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Providing documents to a state agency often results in those documents, and the information they contain, becoming public record. However, applying for a permit or otherwise interacting with an arm of the state or a local government does not necessarily mean that information kept as confidential will become public, if the right steps to protect that information are undertaken in a timely fashion. Florida law establishes two important and fundamental principles, each seemingly in conflict with the other: the transparency which Florida’s Public Records Act is intended to provide and the protective cloak which Florida law affords trade secret information, even if it is provided to governmental entities.
Florida’s Public Records Act and Trade Secret Protections
Article I, section 24 of the State Constitution, as well as section 119.07(1), Florida Statutes, provides that information received pursuant to law or ordinance or in connection with the transaction of official business by an agency is a public record and must be released upon request unless an exemption from the Public Records Act applies.
Regarding the production of trade secrets in the possession of the state, section 815.045, Florida Statutes, is clear and unequivocal. Therein the Legislature has not only seen fit to exempt trade secret information from the public records law, but to declare that its disclosure is a felony. The statute specifically addresses the uncertainty which public employees may face and states that “(d)isclosing trade secrets in an agency’s possession would negatively impact the business interests of those providing an agency such trade secrets by damaging them in the marketplace”. The statute specifically finds that the public and private harm in disclosing trade secrets significantly outweighs any public benefit derived from disclosure. Thus, it is without question that any documents produced to an agency that meet the definition of trade secret found in section 812.081, Florida Statutes, are confidential and exempt from disclosure under the Act. See SePRO Corp. v. Fla. Dep’t of Envtl. Prot., 839 So. 2d 781, 785 (Fla. 1st DCA 2003). It is important to note, however, that it is incumbent on a business to identify which information it considers to be trade secret from the outset when providing documents to a state agency.
While every arm of government in Florida that falls within the Public Records Act also is subject to certain general exemptions in the statute, some exemptions are particular to specific agencies. Additionally, different agencies have different mechanisms in place with respect to identifying and vetting claims of exemption from public records disclosure, which vary significantly from entity to entity. In each case, an applicant for a permit or any other individual or entity who will be filing documentation with the state or local government should make a determination, as a threshold matter, whether what will be filed contains information which may qualify as a trade secret and to take the appropriate steps to follow the agency’s procedures for the protection of that information prior to or contemporaneous with the submittal, as appropriate. A failure to timely request such protection can waive any claim that the information is exempt from disclosure as a public record. These procedures and the statutes that govern the trade secret exemption are often complex, making it cost-effective for businesses or individuals to hire competent counsel to assist when valuable trade secrets are at stake.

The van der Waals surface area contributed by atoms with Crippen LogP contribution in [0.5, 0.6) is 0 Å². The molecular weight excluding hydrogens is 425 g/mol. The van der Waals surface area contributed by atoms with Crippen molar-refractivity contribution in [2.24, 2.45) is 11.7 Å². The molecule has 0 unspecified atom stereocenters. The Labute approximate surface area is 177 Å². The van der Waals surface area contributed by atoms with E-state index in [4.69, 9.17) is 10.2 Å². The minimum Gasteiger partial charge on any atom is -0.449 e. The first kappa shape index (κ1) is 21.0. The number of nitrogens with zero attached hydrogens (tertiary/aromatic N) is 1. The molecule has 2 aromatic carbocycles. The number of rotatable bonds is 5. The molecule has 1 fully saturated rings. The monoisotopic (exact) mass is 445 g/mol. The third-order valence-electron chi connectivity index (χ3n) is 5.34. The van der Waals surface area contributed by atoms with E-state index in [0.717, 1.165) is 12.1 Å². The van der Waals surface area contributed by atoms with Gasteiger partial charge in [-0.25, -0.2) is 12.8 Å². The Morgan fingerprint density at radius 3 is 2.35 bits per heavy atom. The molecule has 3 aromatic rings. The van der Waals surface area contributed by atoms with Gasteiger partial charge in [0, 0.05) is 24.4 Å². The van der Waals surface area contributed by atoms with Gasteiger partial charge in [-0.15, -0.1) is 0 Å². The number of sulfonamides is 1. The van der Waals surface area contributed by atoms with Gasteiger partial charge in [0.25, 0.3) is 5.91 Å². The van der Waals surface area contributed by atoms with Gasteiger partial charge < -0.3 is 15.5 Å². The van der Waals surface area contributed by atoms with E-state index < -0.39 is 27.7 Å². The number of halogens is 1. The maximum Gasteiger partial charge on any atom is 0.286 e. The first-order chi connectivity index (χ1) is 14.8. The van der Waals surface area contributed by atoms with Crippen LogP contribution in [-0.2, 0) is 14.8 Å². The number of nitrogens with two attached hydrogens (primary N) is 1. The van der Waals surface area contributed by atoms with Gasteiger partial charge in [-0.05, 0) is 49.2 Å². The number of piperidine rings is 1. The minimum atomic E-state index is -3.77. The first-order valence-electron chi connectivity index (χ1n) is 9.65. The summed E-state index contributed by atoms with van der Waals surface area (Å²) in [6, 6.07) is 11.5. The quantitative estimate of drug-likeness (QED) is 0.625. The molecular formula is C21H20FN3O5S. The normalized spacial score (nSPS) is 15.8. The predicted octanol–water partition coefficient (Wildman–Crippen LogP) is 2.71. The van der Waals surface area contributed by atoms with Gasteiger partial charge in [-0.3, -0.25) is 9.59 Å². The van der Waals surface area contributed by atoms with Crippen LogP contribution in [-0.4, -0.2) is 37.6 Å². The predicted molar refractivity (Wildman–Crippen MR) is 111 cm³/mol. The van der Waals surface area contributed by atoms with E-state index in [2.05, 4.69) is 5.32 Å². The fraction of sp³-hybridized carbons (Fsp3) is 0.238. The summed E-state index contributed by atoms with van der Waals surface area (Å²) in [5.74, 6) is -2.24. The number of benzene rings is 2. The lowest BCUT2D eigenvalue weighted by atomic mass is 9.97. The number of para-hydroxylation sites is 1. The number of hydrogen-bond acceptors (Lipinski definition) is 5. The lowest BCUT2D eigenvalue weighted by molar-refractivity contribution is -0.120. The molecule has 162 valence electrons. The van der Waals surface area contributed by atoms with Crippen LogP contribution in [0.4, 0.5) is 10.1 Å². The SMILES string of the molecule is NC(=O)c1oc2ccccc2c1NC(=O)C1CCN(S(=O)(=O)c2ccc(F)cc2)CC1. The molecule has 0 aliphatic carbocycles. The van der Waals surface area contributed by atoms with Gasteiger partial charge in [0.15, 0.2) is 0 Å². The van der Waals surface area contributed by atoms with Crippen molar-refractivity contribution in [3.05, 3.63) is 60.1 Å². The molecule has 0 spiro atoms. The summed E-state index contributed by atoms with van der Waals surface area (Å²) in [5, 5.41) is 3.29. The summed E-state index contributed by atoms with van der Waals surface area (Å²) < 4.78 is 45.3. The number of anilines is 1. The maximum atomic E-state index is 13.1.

Dean Mead has significant experience in public records act cases, trade secret cases, and cases involving both principles. We invite you to contact our attorneys with any questions.
About the Authors:
John L. Wharton is a member of Dean Mead’s Administrative Law and Business Litigation departments and the Government Relations and Lobbying Industry Team. He represents both public and private clients in cases from application creation to administrative litigation before state and federal agencies. He also practices general litigation in state and federal courts. Mr. Wharton has over 30 years of experience in Tallahassee practicing before and often litigating against numerous state agencies in the areas of water resource planning; permitting and regulation; mitigation banking; utility law and utility regulation; professional regulation and environmental law. He may be reached at email@example.com.
Brittany Finkbeiner focuses on Real Property and Administrative Law. Prior to going into private practice, Ms. Finkbeiner served as a chief attorney for the Department of Business and Professional Regulation, Division of Florida Condominiums, Timeshares, and Mobile Homes. In addition, she’s worked at the Florida Department of Economic Opportunity, The Florida Senate Judiciary Committee and as a legislative aide for the Florida Senate. She may be reached at firstname.lastname@example.org.